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Oedipus Wrecks

Oedipus Wrecks


When his mom started dating women, writer Brett Berk was amused. But now she's gayer than he is -- and he's confused.

When I came out to my mother over 20 years ago, her response transcended typical maternal empathy. "As a girl," she said, "I had crushes on female teachers." Aside from this being a shocking example of her skill at steering conversation toward herself, it was simply shocking. After a long marriage to my dad and a five-year trawl through the singles scene ("Honey, I've spent more time on my knees than a maid!"), she was then married to her second husband. And though she had a crew of best girlfriends, their idea of bonding stopped well short of Bound.

But since that marriage collapsed, she's been, as I like to say, going with girls. Initially, I thought it was just a phase. "I don't fall in love with a gender. I fall in love with a person," she said, explaining her infatuation with her first female lover, the addled ex of a famous closeted actress. But with each successive woman, she's plunged deeper into the muff. And when she recently announced her intention to marry her current partner, I made a realization: My mom is trying to out-gay me. Here's the evidence:


While I live in New York City's West Village, the original epicenter of gay life, my mother, since igniting her sapphic torch, has resided in the queer pot of gold at the end of our nation's rainbow: Key West. Her most recent roommate there was a drag queen, and before that she lived with a guy named Gay Bruce, who literally answered their phone, "Gay hello!"


My core hangouts include a cheesy Manhattan hotel bar and a hermitic lake house in a dimly gentrified county in upstate New York. In contrast, my mom spends every night closing down Key West's piano bars. In fact, her current girlfriend is a Tony nominee, now enjoying a run in an off-Broadway musical revival. While in New York watching her rehearse, my mother's been lingering in legendary show-trash lounges like Arthur's and Marie's Crisis. Until they invited me out the other night, I'd never set foot in these joints.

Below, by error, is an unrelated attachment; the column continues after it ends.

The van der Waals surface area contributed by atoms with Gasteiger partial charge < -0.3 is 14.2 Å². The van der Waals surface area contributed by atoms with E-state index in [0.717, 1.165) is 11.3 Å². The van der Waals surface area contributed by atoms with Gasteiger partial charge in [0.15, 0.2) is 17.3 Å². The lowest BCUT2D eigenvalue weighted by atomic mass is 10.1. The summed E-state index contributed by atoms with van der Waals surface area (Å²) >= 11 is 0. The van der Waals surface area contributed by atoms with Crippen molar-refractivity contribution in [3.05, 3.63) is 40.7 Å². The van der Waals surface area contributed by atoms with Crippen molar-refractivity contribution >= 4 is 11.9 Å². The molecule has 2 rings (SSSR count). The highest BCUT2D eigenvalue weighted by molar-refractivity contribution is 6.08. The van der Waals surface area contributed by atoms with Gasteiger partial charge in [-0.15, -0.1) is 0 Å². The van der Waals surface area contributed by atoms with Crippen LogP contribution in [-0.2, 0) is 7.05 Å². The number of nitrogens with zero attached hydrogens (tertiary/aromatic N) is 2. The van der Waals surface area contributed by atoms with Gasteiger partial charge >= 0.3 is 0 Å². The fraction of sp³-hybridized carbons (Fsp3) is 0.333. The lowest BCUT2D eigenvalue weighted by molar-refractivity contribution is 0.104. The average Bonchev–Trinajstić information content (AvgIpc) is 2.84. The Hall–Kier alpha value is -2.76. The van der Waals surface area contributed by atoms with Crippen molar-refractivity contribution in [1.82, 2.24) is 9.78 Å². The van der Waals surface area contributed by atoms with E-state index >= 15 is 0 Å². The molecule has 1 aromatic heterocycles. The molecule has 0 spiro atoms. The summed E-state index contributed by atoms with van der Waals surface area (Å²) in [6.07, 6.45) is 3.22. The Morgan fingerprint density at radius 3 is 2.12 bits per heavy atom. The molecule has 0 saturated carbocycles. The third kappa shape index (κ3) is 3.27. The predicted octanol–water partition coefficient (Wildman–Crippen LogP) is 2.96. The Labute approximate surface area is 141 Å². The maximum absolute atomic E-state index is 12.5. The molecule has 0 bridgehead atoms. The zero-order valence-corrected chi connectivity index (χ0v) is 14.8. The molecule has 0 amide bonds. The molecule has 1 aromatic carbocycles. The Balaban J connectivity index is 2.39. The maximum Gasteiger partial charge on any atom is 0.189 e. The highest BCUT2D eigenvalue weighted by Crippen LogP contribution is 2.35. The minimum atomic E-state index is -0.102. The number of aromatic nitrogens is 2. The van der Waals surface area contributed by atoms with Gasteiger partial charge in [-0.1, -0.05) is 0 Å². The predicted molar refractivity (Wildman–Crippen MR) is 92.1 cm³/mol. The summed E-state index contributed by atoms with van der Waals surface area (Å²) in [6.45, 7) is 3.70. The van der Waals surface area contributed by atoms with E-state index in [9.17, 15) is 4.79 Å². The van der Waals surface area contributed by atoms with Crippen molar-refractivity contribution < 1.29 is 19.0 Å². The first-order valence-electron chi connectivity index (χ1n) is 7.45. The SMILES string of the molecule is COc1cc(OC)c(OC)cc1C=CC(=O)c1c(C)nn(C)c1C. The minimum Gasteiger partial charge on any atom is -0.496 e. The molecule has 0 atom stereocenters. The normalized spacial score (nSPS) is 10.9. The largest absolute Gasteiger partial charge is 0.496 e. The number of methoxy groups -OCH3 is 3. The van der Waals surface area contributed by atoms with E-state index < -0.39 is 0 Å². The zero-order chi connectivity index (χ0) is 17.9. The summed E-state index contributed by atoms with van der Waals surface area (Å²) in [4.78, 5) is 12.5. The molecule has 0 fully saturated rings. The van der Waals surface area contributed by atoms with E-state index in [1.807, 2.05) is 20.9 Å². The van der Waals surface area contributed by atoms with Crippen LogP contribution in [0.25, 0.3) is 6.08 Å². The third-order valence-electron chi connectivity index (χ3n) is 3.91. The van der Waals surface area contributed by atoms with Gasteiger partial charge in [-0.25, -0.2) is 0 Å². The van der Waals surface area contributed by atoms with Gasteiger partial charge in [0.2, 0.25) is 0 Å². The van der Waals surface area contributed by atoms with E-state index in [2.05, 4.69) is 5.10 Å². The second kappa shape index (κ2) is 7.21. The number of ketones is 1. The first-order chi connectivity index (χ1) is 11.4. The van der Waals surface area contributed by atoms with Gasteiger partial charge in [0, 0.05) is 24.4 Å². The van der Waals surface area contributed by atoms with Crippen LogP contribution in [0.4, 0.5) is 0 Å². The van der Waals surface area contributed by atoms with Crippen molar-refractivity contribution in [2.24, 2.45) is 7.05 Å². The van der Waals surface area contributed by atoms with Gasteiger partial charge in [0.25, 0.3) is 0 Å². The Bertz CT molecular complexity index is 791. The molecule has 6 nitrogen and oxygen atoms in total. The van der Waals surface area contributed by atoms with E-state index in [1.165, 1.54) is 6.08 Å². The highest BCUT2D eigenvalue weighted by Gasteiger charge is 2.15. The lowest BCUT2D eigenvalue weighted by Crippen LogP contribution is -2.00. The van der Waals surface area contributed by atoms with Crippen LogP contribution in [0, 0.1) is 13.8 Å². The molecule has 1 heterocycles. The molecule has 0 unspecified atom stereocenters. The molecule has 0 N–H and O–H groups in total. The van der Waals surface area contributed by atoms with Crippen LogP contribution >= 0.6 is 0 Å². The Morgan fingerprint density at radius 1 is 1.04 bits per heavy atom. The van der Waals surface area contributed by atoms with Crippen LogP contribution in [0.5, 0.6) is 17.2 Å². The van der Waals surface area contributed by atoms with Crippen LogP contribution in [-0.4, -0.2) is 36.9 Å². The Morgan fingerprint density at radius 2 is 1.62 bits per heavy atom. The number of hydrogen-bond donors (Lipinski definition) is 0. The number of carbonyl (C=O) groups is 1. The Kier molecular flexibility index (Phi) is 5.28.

My boyfriend, Tal, and I have been together for 19 years, and while we support other homos' nuptial rights, we've taken a vow not to get married. We find the institution tedious. But though she's a two-time matrimonial loser, my mother is plowing fray-ward, ring finger extended, planning to make an honest woman of her girlfriend-of four months. This spring. At the Key West AIDS Memorial. Gay hello!


Tal and I aren't shy or closeted in any way. We'll kiss on the corner and nuzzle in our seats on a plane. But my mom and her fiancee are joined at the lips. Last night I watched them make out in Times Square.


My mother has recently started instructing me how "we" do things. Gay People. For example, when I questioned her about the wisdom of moving in with a woman with whom she'd been on only three dates, she told me, "It's been five weeks since we met. That's a long time for lesbians." I squinted in disbelief. "Where'd you learn that? On The L Word ?" And while we were walking together around my neighborhood last week, some gay tourists asked her for directions to a sex-toy store.

You get the point. Though I've spent decades practicing homosexuality, my newbie mom is creaming me in the Gay Games. It's enough to make Oedipus' problems look petty. Still, my mother appears happy in her new identity. And it beats her dating some loser guy. Plus, it prevents her from making good on a recent threat. When she broke up with her last girlfriend, I asked if she planned to pursue men or women. "Honey, who knows? It may just be a horse."

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